9. App developers are still actively writing apps for WebOS.  It is true that many have jumped ship and some may never return, but the fact remains that HP will wind up selling about a million TouchPads before they close the books on it for good.  That’s a million potential software buyers.  Somebody is going to meet that market even if it’s only a niche.  You won’t have the volume of apps that are available for the iPad or the Android tablets, but you WILL have options.  The second part of this is, there WILL be accessories available.  This pretty much matches my point above.  A million devices is simply going to be too much for some manufacturers to resist.  Going back to the days of Palm, WebOS fans are rabid and they will buy.  With a million devices in the wild, there will be more WebOS fans.
  10. The lifecycle of the TouchPad is going to be about the same as it will be for any other tablet.  Apple already has an end of life in mind for the iPad and iPad 2.  Don’t believe me?  Ask any iPhone 3G owner how their phone is doing.  Planned obsolescence will take the iPads out every two to three years.  You’ll be tossing out your TouchPad about that same time.  The only difference will be that you spent 1/5 to 1/8 for the TouchPad (assuming you are fortunate enough to land one for $99) and probably a lot less for apps over the course of that time.

The TouchPad may be discontinued, but it’s far from dead.  It’s a limited life appliance just like all of the other tablets on the market.  Spending $99 and using the device for two years will be money in your pocket.  Two years from now, iPad and iPad 2 owners, as well as current Android tablet owners will be actively looking to replace their tablet with the latest and greatest just like you.  The only difference is, you’ll be money ahead.

To Mr. Palmer, please write a few more scathing articles.  You’ll be doing the rest of us a favor.

Advertisements

Screening away talent. Why the phone screen is a bad idea.


Life is just getting faster and faster.  One of the ways organizations are trying to make the job search faster is with the ‘phone screen’.  The phone screen is something of a pre-interview, done over the phone to screen out applicants who are not qualified.  While I understand the reasons behind doing this, I don’t agree with them, and I’ll explain why.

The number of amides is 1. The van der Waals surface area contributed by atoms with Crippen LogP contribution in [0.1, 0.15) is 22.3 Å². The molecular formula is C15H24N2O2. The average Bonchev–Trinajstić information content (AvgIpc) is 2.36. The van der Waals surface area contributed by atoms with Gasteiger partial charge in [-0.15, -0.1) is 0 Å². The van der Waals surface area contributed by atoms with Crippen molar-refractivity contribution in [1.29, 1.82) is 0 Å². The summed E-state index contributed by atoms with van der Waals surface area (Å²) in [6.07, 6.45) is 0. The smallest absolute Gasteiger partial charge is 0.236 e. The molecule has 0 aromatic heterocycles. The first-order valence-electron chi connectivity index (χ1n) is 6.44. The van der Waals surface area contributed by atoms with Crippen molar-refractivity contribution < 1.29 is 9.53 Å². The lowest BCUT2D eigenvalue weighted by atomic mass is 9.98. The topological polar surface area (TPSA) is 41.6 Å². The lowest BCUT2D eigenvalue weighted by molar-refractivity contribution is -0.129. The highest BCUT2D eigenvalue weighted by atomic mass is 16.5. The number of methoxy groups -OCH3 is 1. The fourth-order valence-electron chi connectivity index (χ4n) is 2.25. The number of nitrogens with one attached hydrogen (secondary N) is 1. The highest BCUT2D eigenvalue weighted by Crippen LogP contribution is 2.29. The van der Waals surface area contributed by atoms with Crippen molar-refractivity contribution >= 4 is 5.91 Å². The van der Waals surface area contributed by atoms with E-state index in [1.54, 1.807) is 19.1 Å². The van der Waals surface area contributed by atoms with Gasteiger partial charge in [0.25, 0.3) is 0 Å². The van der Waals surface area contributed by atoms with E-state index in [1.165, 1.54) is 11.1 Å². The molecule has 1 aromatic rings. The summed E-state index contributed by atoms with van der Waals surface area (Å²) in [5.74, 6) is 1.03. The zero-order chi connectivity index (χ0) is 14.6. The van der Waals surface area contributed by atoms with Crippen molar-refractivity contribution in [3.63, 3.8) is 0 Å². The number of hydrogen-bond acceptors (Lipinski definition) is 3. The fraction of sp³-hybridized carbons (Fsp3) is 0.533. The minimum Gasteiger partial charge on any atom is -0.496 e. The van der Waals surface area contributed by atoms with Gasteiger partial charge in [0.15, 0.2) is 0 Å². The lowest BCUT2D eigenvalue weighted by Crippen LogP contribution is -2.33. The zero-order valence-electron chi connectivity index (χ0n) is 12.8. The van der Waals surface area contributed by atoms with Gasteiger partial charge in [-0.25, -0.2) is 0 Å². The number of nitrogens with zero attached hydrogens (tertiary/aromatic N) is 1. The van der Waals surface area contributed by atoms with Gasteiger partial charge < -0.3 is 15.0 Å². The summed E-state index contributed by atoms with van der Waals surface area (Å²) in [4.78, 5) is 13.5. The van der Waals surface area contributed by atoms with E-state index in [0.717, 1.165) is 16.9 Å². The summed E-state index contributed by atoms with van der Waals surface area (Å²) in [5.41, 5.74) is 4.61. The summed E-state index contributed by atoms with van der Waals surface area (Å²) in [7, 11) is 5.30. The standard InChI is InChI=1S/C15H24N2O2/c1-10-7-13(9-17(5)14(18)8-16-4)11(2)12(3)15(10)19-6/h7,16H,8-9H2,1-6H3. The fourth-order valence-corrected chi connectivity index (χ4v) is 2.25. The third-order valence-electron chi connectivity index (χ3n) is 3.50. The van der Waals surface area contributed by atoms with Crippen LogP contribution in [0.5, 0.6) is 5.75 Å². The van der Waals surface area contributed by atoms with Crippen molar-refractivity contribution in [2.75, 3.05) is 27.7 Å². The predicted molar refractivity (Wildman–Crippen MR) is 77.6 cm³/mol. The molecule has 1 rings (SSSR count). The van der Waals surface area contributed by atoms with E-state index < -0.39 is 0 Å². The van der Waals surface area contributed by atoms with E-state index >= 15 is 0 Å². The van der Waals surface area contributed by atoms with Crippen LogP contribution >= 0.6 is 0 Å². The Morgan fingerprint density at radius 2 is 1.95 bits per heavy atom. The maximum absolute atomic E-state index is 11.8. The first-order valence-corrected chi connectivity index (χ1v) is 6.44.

The interview is a business meeting between two parties.  The potential employer being one party and the prospective employee being the other.  You are negotiating a business arrangement.   I’ve been on both sides of the table, interviewing potential hires and being grilled by a hiring panel.  Regardless of which side I’m working from, I want to be able to look that person in the eye as I dialog with them.  I want to read their body language.  I want to get a feel for whether I want to do business with that person.  If you are looking for a job, don’t go in with an attitude of just hoping that someone will hire you.  You’ve got to have an attitude that you  bring something to the table that a potential employer wants.  You have to know what you bring to the party and be prepared to communicate to them why you in particular will solve the problem they have.  In essence, you are a business owner and the service you are selling is you.  In order to do that, you need to be able to get a read on them, and they need to be able to see the message you are delivering.   That is just not as effective over the phone.  When I’m interviewing for a position, I want to see the next place I could be working.  Is the environment nice?  Do the employees look like they are genuinely happy to be there or do they look like they’ve just had an injection of pickle juice?  Is the place well kept?  These are things that must be seen with ones eyes.